Well, he has a point.
It is definitely true that we pay more.
Prices outside US are often far more expensive.
Lots of (free) offers are US only, but of course we also have local actions from time to time...
I never had to reformat because of a "crash" or OS issue, and I rarely ever reboot (only if a critical patch requires it), so maybe 1 reboot every few months...
My workstation is a Windows 2003 Server BTW, and I've found it to be rock stable.
The only time when I reinstall is when I move to a completely new PC.
Imagine I'm stupid (shouldn't be too hard) what is it?
I presume it's Apache. If not, then I'm even more stupid.
I won't say that you're stupid but HELL NO, not Apache !!!
I wouldn't touch that with a ten foot pole!
I was talking about Asterisk, the leading open-source VoIP server.
It has been predicted in 2004 already that open-source VoIP would become bigger than Linux itself:
Jon Hall wrote:
Open-source VoIP 'will be bigger than Linux'
LinuxWorld: A leading open-source advocate has predicted that VoIP services based on open-source software will generate more business than the Linux operating system itself
Jon 'Maddog' Hall, the president of open-source organisation Linux International, told the LinuxWorld Expo in London on Wednesday that open-source voice-over-IP (VoIP) will be bigger than Linux.
"I predict that over next three years, VoIP using an open-source solution, such as Asterisk, will generate more business than the entire Linux marketplace today," said Hall.
Halls explained that the open-source project Asterisk provides a cheaper alternative to proprietary PBX solutions, which are used by many companies today to provide telephone services.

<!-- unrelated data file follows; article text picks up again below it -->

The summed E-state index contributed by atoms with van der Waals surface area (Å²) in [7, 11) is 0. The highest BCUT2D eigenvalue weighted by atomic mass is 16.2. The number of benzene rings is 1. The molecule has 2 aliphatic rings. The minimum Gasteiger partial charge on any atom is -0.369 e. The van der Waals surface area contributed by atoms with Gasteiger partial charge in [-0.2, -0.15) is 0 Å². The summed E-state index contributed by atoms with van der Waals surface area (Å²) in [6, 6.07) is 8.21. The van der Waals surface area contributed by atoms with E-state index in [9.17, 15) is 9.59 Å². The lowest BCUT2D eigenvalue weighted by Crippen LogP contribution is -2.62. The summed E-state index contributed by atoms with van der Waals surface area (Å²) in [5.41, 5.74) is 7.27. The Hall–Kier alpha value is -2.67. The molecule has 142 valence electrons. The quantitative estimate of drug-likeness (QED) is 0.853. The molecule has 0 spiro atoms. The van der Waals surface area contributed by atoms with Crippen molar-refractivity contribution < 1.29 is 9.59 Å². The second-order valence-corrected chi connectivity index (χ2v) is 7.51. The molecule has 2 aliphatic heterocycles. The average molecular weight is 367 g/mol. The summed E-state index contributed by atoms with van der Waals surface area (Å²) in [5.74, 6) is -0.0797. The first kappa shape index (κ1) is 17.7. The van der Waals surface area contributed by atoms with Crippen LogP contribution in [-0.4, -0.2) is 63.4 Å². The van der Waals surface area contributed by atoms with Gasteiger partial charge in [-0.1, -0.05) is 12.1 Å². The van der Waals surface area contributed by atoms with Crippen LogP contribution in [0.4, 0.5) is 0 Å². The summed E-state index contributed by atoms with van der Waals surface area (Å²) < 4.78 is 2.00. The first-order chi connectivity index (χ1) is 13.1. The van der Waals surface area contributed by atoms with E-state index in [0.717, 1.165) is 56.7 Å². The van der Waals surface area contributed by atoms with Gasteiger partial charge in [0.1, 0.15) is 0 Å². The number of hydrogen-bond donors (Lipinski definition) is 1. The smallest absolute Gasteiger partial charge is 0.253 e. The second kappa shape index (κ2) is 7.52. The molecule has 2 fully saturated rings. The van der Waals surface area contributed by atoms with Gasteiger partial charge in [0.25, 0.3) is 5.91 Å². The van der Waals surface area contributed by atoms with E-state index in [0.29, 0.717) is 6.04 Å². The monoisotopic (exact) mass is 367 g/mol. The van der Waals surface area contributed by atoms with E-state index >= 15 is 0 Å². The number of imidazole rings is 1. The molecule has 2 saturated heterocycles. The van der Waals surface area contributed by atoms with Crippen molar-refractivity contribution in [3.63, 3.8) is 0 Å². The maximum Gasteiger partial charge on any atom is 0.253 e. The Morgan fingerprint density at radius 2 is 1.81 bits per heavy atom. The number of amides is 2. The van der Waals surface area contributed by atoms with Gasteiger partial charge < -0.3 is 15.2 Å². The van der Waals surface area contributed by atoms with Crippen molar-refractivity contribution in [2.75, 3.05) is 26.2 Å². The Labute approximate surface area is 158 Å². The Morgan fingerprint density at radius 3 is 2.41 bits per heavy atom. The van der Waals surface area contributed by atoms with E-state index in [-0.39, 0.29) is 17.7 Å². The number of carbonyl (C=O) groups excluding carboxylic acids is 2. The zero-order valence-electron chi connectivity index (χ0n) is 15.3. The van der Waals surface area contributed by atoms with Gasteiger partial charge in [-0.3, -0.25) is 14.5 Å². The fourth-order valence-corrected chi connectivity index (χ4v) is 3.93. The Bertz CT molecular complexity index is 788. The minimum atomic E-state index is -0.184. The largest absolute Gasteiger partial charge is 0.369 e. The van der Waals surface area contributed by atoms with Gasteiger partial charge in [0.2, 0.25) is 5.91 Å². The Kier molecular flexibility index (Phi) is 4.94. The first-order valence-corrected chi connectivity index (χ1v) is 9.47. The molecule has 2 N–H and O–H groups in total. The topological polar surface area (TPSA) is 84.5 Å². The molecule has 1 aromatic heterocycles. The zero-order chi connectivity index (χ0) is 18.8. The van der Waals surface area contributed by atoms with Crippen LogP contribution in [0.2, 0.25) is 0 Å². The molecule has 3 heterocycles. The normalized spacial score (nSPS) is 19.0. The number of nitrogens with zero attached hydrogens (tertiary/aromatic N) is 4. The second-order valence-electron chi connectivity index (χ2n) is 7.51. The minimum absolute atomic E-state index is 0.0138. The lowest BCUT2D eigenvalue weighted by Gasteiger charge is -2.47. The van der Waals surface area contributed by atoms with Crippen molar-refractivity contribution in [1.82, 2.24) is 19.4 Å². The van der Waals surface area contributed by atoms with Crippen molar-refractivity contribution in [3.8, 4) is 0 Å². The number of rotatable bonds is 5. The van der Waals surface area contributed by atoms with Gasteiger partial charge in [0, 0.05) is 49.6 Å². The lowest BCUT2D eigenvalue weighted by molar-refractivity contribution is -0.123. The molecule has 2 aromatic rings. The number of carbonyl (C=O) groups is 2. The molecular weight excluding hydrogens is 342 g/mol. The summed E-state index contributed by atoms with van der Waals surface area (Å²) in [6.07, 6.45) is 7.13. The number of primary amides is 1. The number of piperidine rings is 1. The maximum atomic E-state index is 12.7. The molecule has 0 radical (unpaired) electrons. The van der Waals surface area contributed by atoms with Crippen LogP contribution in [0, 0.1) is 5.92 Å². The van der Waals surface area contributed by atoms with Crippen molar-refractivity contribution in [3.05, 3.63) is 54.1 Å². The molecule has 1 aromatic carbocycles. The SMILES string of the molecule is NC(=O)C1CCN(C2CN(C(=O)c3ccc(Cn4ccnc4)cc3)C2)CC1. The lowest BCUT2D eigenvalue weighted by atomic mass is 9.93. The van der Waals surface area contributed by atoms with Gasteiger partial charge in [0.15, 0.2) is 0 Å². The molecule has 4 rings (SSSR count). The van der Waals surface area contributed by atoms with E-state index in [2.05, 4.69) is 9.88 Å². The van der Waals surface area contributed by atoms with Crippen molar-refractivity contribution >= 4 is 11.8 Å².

Well, Jon Hall has been right.
And Angus, you're completely right as well.
What I experienced was both the strength and weakness of open-source.
The fact that I was able to fix the bug in source myself is a great advantage of OSS, but nevertheless, the quality of FOSS is generally a lot less than commercial solutions...
I installed the one application that is said to be bigger than Linux itself (in the sense of more successful, taking over the world...)
So you all know which application I'm talking about (yes its name starts with A)
And after 5 minutes playing with it I hit against a very obvious bug.
Although I've never programmed in C or C++, and don't know much about linux (or let alone linux development), I managed to track down the bug in the source code, and even fixed it and successfully recompiled the whole damn thing.
So I posted this bug on the bug tracker, and... shortly after, I received a message that my fix was incorporated, in the current stable build AND trunk versions... !!!
and those linux guys told me that I would now receive Karma from them!... OMG... one Karma-point to be exact.
Now apart from being a funny story this really makes me wonder about the quality of Linux / open source software. It's totally unbelievable that nobody managed to see this bug before, mind that I was using the stable version, and that bug was there in previous versions as well... and it's like one of the first things that you hit upon when trying basic features of the app!
Where is the testing/quality control???
If such a thing happens with the number one linux app in the world, it makes you want to stay FAR away from any other linux app...
I CAN be done!!!
Just with a little trick
Use the subst command to create the virtual drive letter, and make it point to some folder, that is monitored by your C# app (or probably windows service). You can use the FileSystemWatcher for that, inserting/updating the data in your database from its events.
Not that bad??? It's a designer's nightmare!
I honestly thought that Linux shells would have improved over the years, but apparently they just don't have the people, time and resources to do it.
And W3bbo, I'm not talking about personal preferences, like whether someone likes Luna or not, it's not about colors and such, it's about eye for detail and a really polished, consistent, and complete design. The XP shell has that, the Gnome shell however looks like a 10 year old system, and with many inconsistencies...